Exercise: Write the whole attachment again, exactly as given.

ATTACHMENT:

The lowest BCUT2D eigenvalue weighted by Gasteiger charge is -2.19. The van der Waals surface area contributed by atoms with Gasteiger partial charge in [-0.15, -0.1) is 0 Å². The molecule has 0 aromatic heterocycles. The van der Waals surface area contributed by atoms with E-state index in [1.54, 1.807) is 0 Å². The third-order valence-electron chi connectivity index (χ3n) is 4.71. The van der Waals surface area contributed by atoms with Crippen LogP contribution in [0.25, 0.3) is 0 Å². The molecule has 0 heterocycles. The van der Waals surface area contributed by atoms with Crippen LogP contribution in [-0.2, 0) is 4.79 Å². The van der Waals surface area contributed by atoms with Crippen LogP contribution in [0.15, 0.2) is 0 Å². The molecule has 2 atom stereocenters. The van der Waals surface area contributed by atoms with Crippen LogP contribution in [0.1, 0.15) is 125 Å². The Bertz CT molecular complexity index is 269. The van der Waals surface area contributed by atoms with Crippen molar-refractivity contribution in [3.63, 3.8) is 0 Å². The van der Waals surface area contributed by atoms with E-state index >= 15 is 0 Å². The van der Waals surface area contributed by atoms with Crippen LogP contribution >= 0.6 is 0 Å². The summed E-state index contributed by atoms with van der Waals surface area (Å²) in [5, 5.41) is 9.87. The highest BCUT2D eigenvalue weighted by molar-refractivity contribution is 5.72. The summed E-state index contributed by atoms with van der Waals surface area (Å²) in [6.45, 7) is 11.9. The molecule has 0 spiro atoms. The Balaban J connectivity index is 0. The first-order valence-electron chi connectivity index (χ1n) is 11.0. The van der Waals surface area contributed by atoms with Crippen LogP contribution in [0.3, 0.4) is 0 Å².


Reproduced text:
The lowest BCUT2D eigenvalue weighted by Gasteiger charge is -2.19. The van der Waals surface area contributed by atoms with Gasteiger partial charge in [-0.15, -0.1) is 0 Å². The molecule has 0 aromatic heterocycles. The van der Waals surface area contributed by atoms with E-state index in [1.54, 1.807) is 0 Å². The third-order valence-electron chi connectivity index (χ3n) is 4.71. The van der Waals surface area contributed by atoms with Crippen LogP contribution in [0.25, 0.3) is 0 Å². The molecule has 0 heterocycles. The van der Waals surface area contributed by atoms with Crippen LogP contribution in [-0.2, 0) is 4.79 Å². The van der Waals surface area contributed by atoms with Crippen LogP contribution in [0.15, 0.2) is 0 Å². The molecule has 2 atom stereocenters. The van der Waals surface area contributed by atoms with Crippen LogP contribution in [0.1, 0.15) is 125 Å². The Bertz CT molecular complexity index is 269. The van der Waals surface area contributed by atoms with Crippen molar-refractivity contribution in [3.63, 3.8) is 0 Å². The van der Waals surface area contributed by atoms with E-state index >= 15 is 0 Å². The van der Waals surface area contributed by atoms with Crippen LogP contribution >= 0.6 is 0 Å². The summed E-state index contributed by atoms with van der Waals surface area (Å²) in [5, 5.41) is 9.87. The highest BCUT2D eigenvalue weighted by molar-refractivity contribution is 5.72. The summed E-state index contributed by atoms with van der Waals surface area (Å²) in [6.45, 7) is 11.9. The molecule has 0 spiro atoms. The Balaban J connectivity index is 0. The first-order valence-electron chi connectivity index (χ1n) is 11.0. The van der Waals surface area contributed by atoms with Crippen LogP contribution in [0.3, 0.4) is 0 Å².